Maybe We Need to Think This Federal Media Shield Through

By September 18, 2008General

Time is running out in Congress for action on a proposed federal media shield legislation, and that’s all for the best. The intentions of supporters of bills like S. 2035, the Free Flow of Information Act, are commendable enough, as they seek to ensure First Amendment freedoms for reporters and sources.

But the public debate has been remarkably narrow, with the major media outlets and the Administration arguing only one side of the story — national security and leaks — ignoring other considerations such as malicious invasion of individual privacy and the business world’s right to protect its intellectual property. In their energetic lobbying campaign for the legislation, journalists have also mixed reporting and advocacy more than usual, even as they failed to report that advocacy.

Today’s news about hackers stealing Gov. Sarah Palin’s private e-mail should surely give pause.  Gawker.com published the information to cause political damage, mock the governor, and demonstrate its ability to do whatever the hell it wants to. Should that theft — a federal crime and an invasion of privacy that serves, we argue, no public interest — be protected via a federal medial shield? Gawker is an awful, malign website (see Michelle Malkin’s reporting for more) that specializes in personal attacks, but First Amendment absolutists would argue that’s exactly the kind of outlet that deserves protection.

From Time: “The Secret Service requested copies of the leaked e-mails from the Associated Press, but the wire service did not comply.”

Why? What principle is being served? “We’re journalists. We don’t have to.” Is that sufficient reason to invoke the First Amendment protections to shield the commission of a crime?

These are important questions of accountability, criminality, the role of the press in a free society and the police-state threats posed not by the police, but by privacy-invading activists on the web. All good reason for more debate and public consideration before Congress passes a federal media shield.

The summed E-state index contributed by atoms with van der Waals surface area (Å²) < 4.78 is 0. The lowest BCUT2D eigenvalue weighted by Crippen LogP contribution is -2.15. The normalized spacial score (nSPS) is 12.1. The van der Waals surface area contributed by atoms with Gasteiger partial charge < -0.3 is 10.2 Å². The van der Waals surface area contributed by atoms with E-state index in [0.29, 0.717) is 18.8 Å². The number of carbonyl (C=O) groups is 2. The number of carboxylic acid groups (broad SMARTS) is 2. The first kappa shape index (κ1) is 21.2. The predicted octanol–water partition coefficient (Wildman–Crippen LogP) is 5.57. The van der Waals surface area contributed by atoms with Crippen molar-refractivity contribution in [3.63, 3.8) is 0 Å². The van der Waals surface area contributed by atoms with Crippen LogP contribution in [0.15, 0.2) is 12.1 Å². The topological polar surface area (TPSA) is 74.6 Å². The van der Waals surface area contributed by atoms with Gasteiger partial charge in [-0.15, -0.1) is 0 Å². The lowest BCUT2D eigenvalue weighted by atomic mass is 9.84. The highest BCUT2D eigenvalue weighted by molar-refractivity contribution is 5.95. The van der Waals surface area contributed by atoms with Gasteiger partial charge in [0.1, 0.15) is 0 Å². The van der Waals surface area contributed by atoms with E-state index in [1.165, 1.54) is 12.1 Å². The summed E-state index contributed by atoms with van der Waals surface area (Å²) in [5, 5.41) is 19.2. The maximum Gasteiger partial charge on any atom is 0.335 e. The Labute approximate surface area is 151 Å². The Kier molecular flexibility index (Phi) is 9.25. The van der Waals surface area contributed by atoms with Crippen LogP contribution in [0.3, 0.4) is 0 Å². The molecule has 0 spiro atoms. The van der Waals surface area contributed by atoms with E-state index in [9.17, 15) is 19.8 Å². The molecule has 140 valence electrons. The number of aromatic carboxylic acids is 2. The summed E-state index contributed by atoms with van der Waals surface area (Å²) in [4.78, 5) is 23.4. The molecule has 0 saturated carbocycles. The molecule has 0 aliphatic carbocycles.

(Earlier posts on the media shield here. And MichelleMalkin.com has good coverage, including this post explaining the hacking.)

UPDATE: (1:20 p.m.) — Instapundit directs us to The Register, “Memo to US Secret Service: Net proxy may pinpoint Palin email hacker.”‘

UPDATE (4:15 p.m.) — James Taranto at the WSJ’s Best of the Web identifies the media’s double-standard:

Especially telling in this regard is the AP’s reference to the emails as “leaked.” (The Boston Globe uses the verb leak in its headline for the AP report.) Usually this term refers to a government agency or other organization’s failure to keep a secret. A leaker is someone who is authorized to possess information but not to disclose it.

These emails were not leaked, they were stolen. Here we have an actual invasion of an American citizen’s privacy, and what is the press’s attitude? If the AP is representative (and given its organizational structure, it should be), it is to regard “questions about the propriety” of the victim as more important than the invasion of privacy itself.

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